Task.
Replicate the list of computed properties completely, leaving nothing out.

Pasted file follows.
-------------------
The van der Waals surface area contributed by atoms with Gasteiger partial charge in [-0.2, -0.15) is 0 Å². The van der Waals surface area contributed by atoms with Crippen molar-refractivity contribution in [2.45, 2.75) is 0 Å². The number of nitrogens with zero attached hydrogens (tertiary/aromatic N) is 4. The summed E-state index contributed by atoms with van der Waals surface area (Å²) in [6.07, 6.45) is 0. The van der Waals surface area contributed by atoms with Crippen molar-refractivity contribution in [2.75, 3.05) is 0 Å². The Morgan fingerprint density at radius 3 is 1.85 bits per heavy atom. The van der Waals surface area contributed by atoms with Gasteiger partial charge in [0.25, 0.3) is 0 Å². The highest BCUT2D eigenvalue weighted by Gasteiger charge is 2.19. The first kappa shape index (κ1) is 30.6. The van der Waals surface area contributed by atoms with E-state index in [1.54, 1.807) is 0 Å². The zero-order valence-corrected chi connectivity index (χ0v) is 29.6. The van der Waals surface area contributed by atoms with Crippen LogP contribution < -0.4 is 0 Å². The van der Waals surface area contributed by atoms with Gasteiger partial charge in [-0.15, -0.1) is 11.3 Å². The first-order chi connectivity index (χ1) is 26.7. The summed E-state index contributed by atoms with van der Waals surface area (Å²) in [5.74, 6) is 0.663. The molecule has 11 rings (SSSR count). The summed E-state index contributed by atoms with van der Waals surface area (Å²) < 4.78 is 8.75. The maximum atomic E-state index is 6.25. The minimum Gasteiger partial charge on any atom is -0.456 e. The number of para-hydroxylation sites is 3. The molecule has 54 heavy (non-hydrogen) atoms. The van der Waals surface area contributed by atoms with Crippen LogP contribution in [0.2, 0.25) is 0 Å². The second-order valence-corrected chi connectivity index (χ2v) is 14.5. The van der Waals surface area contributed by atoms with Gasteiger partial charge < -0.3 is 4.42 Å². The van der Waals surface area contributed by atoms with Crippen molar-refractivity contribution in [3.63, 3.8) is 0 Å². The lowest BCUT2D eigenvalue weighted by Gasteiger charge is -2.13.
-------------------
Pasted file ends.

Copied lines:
The van der Waals surface area contributed by atoms with Gasteiger partial charge in [-0.2, -0.15) is 0 Å². The van der Waals surface area contributed by atoms with Crippen molar-refractivity contribution in [2.45, 2.75) is 0 Å². The number of nitrogens with zero attached hydrogens (tertiary/aromatic N) is 4. The summed E-state index contributed by atoms with van der Waals surface area (Å²) in [6.07, 6.45) is 0. The van der Waals surface area contributed by atoms with Crippen molar-refractivity contribution in [2.75, 3.05) is 0 Å². The Morgan fingerprint density at radius 3 is 1.85 bits per heavy atom. The van der Waals surface area contributed by atoms with Gasteiger partial charge in [0.25, 0.3) is 0 Å². The highest BCUT2D eigenvalue weighted by Gasteiger charge is 2.19. The first kappa shape index (κ1) is 30.6. The van der Waals surface area contributed by atoms with E-state index in [1.54, 1.807) is 0 Å². The zero-order valence-corrected chi connectivity index (χ0v) is 29.6. The van der Waals surface area contributed by atoms with Crippen LogP contribution < -0.4 is 0 Å². The van der Waals surface area contributed by atoms with Gasteiger partial charge in [-0.15, -0.1) is 11.3 Å². The first-order chi connectivity index (χ1) is 26.7. The summed E-state index contributed by atoms with van der Waals surface area (Å²) in [5.74, 6) is 0.663. The molecule has 11 rings (SSSR count). The summed E-state index contributed by atoms with van der Waals surface area (Å²) < 4.78 is 8.75. The maximum atomic E-state index is 6.25. The minimum Gasteiger partial charge on any atom is -0.456 e. The number of para-hydroxylation sites is 3. The molecule has 54 heavy (non-hydrogen) atoms. The van der Waals surface area contributed by atoms with Crippen LogP contribution in [0.2, 0.25) is 0 Å². The second-order valence-corrected chi connectivity index (χ2v) is 14.5. The van der Waals surface area contributed by atoms with Gasteiger partial charge < -0.3 is 4.42 Å². The van der Waals surface area contributed by atoms with Crippen molar-refractivity contribution in [3.63, 3.8) is 0 Å². The lowest BCUT2D eigenvalue weighted by Gasteiger charge is -2.13.